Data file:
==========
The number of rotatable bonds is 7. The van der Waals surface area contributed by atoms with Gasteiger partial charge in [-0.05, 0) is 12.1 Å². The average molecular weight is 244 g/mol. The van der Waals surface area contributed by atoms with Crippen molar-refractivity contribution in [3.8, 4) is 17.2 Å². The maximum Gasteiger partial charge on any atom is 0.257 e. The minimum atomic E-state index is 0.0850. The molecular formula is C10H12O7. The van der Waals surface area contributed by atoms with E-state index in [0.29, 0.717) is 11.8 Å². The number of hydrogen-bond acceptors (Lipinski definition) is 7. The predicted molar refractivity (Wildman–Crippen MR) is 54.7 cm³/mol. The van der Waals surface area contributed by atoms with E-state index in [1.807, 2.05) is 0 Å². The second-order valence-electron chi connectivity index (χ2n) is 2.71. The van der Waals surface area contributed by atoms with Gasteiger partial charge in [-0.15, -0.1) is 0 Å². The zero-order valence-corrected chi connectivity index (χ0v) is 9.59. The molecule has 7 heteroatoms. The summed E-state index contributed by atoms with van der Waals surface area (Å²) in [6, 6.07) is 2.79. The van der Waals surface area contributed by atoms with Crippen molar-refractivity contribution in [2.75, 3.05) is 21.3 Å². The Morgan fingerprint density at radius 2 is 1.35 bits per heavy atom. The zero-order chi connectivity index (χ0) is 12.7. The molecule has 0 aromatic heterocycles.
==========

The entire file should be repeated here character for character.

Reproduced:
The number of rotatable bonds is 7. The van der Waals surface area contributed by atoms with Gasteiger partial charge in [-0.05, 0) is 12.1 Å². The average molecular weight is 244 g/mol. The van der Waals surface area contributed by atoms with Crippen molar-refractivity contribution in [3.8, 4) is 17.2 Å². The maximum Gasteiger partial charge on any atom is 0.257 e. The minimum atomic E-state index is 0.0850. The molecular formula is C10H12O7. The van der Waals surface area contributed by atoms with E-state index in [0.29, 0.717) is 11.8 Å². The number of hydrogen-bond acceptors (Lipinski definition) is 7. The predicted molar refractivity (Wildman–Crippen MR) is 54.7 cm³/mol. The van der Waals surface area contributed by atoms with E-state index in [1.807, 2.05) is 0 Å². The second-order valence-electron chi connectivity index (χ2n) is 2.71. The van der Waals surface area contributed by atoms with Gasteiger partial charge in [-0.15, -0.1) is 0 Å². The zero-order valence-corrected chi connectivity index (χ0v) is 9.59. The molecule has 7 heteroatoms. The summed E-state index contributed by atoms with van der Waals surface area (Å²) in [6, 6.07) is 2.79. The van der Waals surface area contributed by atoms with Crippen molar-refractivity contribution in [2.75, 3.05) is 21.3 Å². The Morgan fingerprint density at radius 2 is 1.35 bits per heavy atom. The zero-order chi connectivity index (χ0) is 12.7. The molecule has 0 aromatic heterocycles.